Vasculitis 2013

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Vasculitis Vasculitis 魏魏魏 魏魏魏 魏魏魏魏魏魏魏魏魏魏魏魏魏魏魏魏魏魏魏 魏魏魏魏魏魏魏魏魏魏魏魏魏魏魏魏魏魏魏 Tel: 04 24729595 ext 34314; Email: [email protected] 魏魏魏 魏魏魏魏魏魏 魏魏魏 魏魏魏魏魏魏 V V 魏魏 魏魏

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  • V Vasculitis Tel: 04 24729595 ext 34314; Email: [email protected]
  • References eMedicine : Microscopic Polyangiitis Polyarteritis Nodosa Wegener Granulomatosis UpToDate :vasculitis
  • Vasculitis Spectrum Pathophysiology Clinical manifestations Diagnosis Treatment Prognosis
  • Nomenclature of systemic vasculitis 1. Large vessel vasculitis Giant cell arteritis Takayasu arteritis 2. Medium-sized vessel vasculitis Polyarteritis nodosa Kawasaki disease 3. Small vessel vasculitis Granulomatous polyangiitis (GPA), Wegener granulomatosis Eosinophilic granulomatous angiitis, Churg-Strauss syndrome Microscopic polyangiitis (MPA) IgA vasculitis, Henoch-Schnlein purpura Cryoglobulinemic vasculitis Cutaneous leukocytoclastic angiitis
  • Pathogenesis Direct attack by an agent. A process directed specifically at components in vascular tissue (e.g. ANCA, anti-basement membrane disease). Secondary to an inflammatory process (e.g. immune complex disease).
  • Antineutrophil cytoplasmic antibodies, ANCA Cause of ANCA-associated vasculitis (AAV) C-antineutrophil cytoplasmic antibodies (CANCA) against proteinase 3 (PR3) Associated with GPA and MPA Disease activity is parallel to C-ANCA titer. P-ANCA against myeloperoxidase (MPO) is non-specific marker for vascultiis syndrome and other autoimmune diseases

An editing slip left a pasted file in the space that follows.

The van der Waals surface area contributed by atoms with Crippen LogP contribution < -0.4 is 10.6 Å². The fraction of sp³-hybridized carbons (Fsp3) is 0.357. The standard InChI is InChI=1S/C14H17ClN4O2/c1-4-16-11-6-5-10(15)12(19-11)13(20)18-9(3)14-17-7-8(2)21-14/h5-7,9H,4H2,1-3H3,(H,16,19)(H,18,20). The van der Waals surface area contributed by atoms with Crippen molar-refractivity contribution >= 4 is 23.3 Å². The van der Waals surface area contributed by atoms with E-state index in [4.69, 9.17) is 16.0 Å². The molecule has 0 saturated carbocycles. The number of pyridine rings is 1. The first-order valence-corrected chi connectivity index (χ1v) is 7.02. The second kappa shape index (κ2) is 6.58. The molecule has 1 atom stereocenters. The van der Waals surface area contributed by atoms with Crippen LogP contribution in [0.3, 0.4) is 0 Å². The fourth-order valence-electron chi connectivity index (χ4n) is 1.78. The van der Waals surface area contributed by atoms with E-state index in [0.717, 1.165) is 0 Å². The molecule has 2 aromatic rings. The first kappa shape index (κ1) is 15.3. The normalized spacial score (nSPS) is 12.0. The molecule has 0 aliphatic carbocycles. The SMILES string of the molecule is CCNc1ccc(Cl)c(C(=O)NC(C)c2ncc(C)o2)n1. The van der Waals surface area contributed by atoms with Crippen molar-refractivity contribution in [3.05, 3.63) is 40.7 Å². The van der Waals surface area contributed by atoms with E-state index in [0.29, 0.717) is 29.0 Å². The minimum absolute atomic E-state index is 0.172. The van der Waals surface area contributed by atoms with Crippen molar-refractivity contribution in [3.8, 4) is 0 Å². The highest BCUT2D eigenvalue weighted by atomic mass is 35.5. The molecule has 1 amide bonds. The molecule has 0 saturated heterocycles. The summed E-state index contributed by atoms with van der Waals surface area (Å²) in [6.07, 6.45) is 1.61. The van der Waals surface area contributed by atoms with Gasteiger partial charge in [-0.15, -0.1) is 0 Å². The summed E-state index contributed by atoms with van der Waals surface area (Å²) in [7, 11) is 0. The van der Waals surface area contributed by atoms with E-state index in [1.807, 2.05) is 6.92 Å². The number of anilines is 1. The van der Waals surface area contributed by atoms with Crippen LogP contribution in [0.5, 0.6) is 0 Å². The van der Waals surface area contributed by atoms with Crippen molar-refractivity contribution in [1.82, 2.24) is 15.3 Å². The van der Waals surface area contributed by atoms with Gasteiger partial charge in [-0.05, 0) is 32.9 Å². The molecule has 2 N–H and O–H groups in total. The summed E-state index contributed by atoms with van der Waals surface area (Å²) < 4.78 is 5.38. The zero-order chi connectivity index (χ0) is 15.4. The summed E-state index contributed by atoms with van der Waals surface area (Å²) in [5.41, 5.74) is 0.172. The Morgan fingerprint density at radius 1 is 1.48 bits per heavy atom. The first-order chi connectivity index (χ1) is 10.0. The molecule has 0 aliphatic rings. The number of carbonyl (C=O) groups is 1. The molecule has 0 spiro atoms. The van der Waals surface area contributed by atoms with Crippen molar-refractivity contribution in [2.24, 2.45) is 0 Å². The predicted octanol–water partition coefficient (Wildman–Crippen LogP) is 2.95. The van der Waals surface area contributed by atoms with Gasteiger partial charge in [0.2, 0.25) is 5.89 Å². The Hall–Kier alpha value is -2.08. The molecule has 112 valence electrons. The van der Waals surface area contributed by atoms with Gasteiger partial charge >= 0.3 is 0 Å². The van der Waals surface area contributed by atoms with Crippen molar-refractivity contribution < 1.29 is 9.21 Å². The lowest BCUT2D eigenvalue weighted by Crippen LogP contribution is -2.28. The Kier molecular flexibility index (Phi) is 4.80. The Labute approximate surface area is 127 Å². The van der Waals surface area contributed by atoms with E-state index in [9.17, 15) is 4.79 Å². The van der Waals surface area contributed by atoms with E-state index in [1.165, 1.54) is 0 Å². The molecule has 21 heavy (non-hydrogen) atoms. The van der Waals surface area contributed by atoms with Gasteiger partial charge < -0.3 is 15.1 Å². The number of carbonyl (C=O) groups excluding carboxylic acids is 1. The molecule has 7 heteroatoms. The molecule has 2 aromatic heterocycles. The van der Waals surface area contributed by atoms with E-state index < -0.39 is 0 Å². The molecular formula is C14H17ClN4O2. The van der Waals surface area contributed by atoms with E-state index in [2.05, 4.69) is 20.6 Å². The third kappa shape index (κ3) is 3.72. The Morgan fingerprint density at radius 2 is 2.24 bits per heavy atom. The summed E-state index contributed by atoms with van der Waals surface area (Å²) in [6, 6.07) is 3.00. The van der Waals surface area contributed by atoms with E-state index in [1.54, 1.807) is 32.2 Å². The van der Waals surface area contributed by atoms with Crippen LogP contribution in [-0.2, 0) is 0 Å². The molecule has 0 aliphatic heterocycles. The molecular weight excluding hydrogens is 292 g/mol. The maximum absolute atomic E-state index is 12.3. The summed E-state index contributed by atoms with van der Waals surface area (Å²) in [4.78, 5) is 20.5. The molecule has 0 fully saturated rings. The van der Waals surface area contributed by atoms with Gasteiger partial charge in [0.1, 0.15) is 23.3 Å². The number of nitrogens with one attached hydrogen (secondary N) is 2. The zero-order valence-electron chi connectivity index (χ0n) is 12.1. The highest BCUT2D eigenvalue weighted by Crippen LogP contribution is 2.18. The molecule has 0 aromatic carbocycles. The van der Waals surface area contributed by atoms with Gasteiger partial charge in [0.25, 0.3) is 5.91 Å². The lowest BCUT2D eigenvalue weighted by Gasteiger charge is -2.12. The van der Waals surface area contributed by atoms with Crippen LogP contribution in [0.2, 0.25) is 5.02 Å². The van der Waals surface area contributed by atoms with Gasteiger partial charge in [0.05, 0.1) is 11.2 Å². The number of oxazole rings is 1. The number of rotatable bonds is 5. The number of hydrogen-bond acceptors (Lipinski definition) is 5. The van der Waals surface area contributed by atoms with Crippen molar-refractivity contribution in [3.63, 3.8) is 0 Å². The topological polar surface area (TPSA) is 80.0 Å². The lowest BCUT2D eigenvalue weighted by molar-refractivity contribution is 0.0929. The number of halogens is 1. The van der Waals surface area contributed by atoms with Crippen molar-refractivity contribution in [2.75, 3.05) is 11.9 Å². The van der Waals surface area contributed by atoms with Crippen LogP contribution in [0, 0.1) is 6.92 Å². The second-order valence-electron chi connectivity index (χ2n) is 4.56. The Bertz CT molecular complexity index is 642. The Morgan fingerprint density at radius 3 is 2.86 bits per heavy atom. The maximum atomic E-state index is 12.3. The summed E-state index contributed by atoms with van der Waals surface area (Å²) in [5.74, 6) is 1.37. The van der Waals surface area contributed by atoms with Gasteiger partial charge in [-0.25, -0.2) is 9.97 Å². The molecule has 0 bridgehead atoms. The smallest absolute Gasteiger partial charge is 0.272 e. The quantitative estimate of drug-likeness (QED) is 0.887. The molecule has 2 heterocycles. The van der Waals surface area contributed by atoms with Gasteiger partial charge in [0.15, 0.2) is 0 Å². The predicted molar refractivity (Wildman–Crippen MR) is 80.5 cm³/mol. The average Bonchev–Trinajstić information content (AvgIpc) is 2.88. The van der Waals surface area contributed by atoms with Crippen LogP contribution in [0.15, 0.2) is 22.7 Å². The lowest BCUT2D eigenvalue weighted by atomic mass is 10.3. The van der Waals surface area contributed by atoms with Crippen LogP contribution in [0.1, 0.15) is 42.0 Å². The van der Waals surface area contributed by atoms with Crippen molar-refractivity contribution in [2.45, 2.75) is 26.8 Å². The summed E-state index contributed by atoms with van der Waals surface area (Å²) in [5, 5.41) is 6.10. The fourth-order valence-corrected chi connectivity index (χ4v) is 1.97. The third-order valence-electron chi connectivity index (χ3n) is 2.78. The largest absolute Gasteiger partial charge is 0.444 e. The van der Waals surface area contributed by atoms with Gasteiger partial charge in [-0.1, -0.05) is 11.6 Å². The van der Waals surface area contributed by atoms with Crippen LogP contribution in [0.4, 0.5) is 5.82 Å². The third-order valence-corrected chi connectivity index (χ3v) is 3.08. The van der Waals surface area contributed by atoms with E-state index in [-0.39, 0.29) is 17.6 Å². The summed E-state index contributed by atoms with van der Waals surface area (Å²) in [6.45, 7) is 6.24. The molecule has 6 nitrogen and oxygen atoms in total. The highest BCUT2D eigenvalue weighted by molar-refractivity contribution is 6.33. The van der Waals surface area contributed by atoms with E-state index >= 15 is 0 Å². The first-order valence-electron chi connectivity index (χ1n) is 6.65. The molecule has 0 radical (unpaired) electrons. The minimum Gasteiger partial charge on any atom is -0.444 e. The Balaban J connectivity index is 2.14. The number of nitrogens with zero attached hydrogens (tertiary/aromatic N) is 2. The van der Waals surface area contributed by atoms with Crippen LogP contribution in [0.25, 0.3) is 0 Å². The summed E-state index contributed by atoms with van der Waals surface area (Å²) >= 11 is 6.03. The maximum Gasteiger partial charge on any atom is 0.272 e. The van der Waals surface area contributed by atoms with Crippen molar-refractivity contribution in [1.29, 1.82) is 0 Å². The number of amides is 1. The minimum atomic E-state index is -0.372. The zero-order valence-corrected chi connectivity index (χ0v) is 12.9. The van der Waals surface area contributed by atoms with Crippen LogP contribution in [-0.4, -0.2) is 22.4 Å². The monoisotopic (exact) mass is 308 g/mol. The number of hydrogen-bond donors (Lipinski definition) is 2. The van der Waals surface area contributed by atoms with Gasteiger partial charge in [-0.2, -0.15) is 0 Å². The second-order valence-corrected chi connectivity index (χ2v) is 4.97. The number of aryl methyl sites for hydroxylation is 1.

• Palpable purpura
  • Livido reticularis
  • mononeuritis multiplesx
  • MONONEURITIS MULTIPLEX Peripheral neuropathy of more than one nerve roots. Pathogenesis: nerve infarction resulting from widespread destruction of epineural arterioles. Causes: vasculitis (esp PAN), diabetes or other autoimmune conditions (eg. SLE, RA).
  • Vasculitis syndrome (Vasculitides) 1. 2. 3. Diagnostic triad: Palpable purpura Glomerulonephritis More than three organs involved Fever, fatigue, weight loss, granuloma Nerve Airway (ENT, Lung) Allergy GI Musculoskeletal
  • Laboratory of vasculitis Screening CBC, ESR, CRP, Urine analysis, ANA, Rheumatoid factor HBsAg, HCVAb, IgE, Eosonophil, VDRL Confirmatory IgA, C3, C4 Anti-cardiolipin Ab (ACA), anti-neutrophil cytoplasmic Ab (ANCA) Cryoglobulinemia
  • Giant Cell Arteritis (Temporal arteritis) Occurring primarily over the age of 50 years. Frequent features include fatigue, temporal headaches, jaw claudication, loss of vision, scalp tenderness, polymyalgia rheumatica and aortic arch syndrome. Rarely involves the skin, kidneys and lungs. The ESR is usually highly elevated
  • Temporal arteritis
  • Temporal arteritis